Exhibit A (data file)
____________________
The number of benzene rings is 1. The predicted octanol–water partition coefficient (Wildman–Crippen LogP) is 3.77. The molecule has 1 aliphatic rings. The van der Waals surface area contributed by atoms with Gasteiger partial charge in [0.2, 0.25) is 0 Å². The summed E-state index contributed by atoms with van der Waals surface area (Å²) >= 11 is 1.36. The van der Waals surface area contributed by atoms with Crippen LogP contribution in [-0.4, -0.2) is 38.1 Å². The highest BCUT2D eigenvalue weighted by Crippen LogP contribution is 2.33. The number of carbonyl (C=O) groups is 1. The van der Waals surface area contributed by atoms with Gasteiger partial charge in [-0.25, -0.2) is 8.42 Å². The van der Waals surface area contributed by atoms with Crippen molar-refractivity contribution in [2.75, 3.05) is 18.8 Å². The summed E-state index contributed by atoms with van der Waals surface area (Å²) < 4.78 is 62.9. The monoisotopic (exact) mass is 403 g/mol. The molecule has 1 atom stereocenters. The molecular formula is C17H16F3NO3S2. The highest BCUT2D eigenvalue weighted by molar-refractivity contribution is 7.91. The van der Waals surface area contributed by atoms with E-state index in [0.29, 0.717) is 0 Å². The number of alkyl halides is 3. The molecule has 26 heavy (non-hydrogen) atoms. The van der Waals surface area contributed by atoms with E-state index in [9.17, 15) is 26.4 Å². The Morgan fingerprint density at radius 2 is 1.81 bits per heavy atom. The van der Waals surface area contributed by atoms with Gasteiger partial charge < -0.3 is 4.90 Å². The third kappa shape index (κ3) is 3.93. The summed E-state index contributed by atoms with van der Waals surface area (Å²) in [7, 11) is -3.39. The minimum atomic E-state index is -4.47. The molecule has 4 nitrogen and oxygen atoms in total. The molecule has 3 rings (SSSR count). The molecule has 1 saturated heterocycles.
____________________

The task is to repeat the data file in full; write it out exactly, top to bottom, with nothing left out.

The number of benzene rings is 1. The predicted octanol–water partition coefficient (Wildman–Crippen LogP) is 3.77. The molecule has 1 aliphatic rings. The van der Waals surface area contributed by atoms with Gasteiger partial charge in [0.2, 0.25) is 0 Å². The summed E-state index contributed by atoms with van der Waals surface area (Å²) >= 11 is 1.36. The van der Waals surface area contributed by atoms with Crippen LogP contribution in [-0.4, -0.2) is 38.1 Å². The highest BCUT2D eigenvalue weighted by Crippen LogP contribution is 2.33. The number of carbonyl (C=O) groups is 1. The van der Waals surface area contributed by atoms with Gasteiger partial charge in [-0.25, -0.2) is 8.42 Å². The van der Waals surface area contributed by atoms with Crippen molar-refractivity contribution in [2.75, 3.05) is 18.8 Å². The summed E-state index contributed by atoms with van der Waals surface area (Å²) < 4.78 is 62.9. The monoisotopic (exact) mass is 403 g/mol. The molecule has 1 atom stereocenters. The molecular formula is C17H16F3NO3S2. The highest BCUT2D eigenvalue weighted by molar-refractivity contribution is 7.91. The van der Waals surface area contributed by atoms with E-state index in [0.29, 0.717) is 0 Å². The number of alkyl halides is 3. The molecule has 26 heavy (non-hydrogen) atoms. The van der Waals surface area contributed by atoms with E-state index in [9.17, 15) is 26.4 Å². The Morgan fingerprint density at radius 2 is 1.81 bits per heavy atom. The van der Waals surface area contributed by atoms with Gasteiger partial charge < -0.3 is 4.90 Å². The third kappa shape index (κ3) is 3.93. The summed E-state index contributed by atoms with van der Waals surface area (Å²) in [7, 11) is -3.39. The minimum atomic E-state index is -4.47. The molecule has 4 nitrogen and oxygen atoms in total. The molecule has 3 rings (SSSR count). The molecule has 1 saturated heterocycles.